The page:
Wednesday, March 29, 2006

Of Singhs and Sikkimese

Ah, the touch of the keyboard on fingertips at last. Just back from a trip to Amritsar and then to Sikkim over the last fortnight. Visiting these places and seeing their culture was an exhilarating experience. Also were a 1000 km drive from Delhi-Amritsar-Delhi in a friend's car, a 3 day trek to an altitude of 13000 feet and a 50 hr train journey through the heartland of India.

Both Punjab and Sikkim have a history of conflict in merging with the Indian union now followed by peace. Sikhs have a history of undergoing suppression and injustice since the Mughal days (also painful in their memory is the military's entry into the Golden temple in 1984 which they have recorded in graphic detail in the musuem in the Golden Temple). Now peace rules in both Punjab and Sikkim (more like tourism rules in the latter). Lead to some questions about one's cultural identity and affiliation to the Indian identity. Was pretty intrigued by a signboard by the the Archaelogical Society of India in Yuksam which read "A country's identity is determined by its cultural heritage". Each region has a history and culture of its own... what exactly is the heritage that contributes to the Indian identity as opposed to a regional cultural identity? Unity in Diversity is easier said than engaged with in reality. Am dangerously close to sounding like a separatist but none is more convinced of my patriotism than I am; am proud of the fact that India has found the systems to hold unity in the midst of diversity. And India has a few lessons to teach the rest of the world. Met some foreigners in Tsukha in whose view governments across EU are grappling with a similar issue of cultural assimilation of immigrants (from Asian and African countries) in their metropolises.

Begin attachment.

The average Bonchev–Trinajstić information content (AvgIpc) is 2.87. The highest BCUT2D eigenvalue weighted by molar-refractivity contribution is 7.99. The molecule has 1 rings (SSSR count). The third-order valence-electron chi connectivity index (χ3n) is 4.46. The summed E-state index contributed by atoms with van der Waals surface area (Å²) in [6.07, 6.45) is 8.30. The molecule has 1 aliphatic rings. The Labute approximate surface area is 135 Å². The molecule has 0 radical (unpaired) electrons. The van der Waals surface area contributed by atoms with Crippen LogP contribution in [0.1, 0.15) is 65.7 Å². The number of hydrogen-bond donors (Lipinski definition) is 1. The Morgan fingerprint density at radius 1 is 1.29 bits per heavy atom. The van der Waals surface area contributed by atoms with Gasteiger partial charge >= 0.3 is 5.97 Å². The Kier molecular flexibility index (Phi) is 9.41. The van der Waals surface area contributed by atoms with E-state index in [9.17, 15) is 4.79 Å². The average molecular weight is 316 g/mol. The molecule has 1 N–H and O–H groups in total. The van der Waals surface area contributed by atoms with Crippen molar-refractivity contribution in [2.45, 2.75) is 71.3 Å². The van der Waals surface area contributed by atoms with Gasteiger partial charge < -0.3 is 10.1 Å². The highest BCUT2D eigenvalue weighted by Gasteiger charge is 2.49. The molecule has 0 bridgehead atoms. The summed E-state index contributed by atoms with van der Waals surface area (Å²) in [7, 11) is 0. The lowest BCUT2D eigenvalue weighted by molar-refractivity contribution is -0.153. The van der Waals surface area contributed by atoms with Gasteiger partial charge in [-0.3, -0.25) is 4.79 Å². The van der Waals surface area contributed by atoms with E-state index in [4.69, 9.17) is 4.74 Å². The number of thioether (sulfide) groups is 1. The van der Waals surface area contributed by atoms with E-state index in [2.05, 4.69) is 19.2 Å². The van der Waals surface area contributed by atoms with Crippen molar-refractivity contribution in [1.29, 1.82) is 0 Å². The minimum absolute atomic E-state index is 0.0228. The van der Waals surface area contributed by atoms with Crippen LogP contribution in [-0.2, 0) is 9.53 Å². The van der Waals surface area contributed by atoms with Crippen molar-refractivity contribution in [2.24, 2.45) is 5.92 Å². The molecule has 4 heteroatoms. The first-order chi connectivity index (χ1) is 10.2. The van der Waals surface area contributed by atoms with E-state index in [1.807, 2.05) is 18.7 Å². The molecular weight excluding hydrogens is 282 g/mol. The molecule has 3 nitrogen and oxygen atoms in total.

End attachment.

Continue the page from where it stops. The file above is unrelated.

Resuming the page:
Amritsar has a touching and calming influence on its visitors. In the Golden temple premises, there is a soothing influence which I have found in few holy places in India. Was reminded of my acute ignorance of Sikh culture and history during the visit. The Wagah border pantomime was interesting. On the Indian side, slogans of "Bharat mata ki jai" rent the air. On the Pakistani side, slogans of "La illahi yill Allah" were echoed. Actually my confusion on cultural, religious and national identities began there. Wasn't the Indian cry a reiteration of national identity whereas the Pakistani side's one of religious identity? Thereupon my friend Madhu opined that "Bharat mata" could be construed by others as a strongly Hindu symbolism for the Indian state. Give up level.

Think Kerala stole the tagline "God's own country" from Sikkim. The beauty of the hill state is breath taking. Nepali is the most common spoken language along with Bhutia. Tourism is the biggest revenue earner. The Indo-China border was only a drive away from Gangtok but it required a permit and special clearance for our French cotraveller Erwan. So we luckily chose a trek to Dzongri from Yuksam. Visited the Buddhist monastery in Rumtek where the current Karmapa is yet to be crowned. Again acutely reminded of my ignorance of the history of the region. The people are very friendly and are amazingly fluent in English whereas their Hindi is rusty.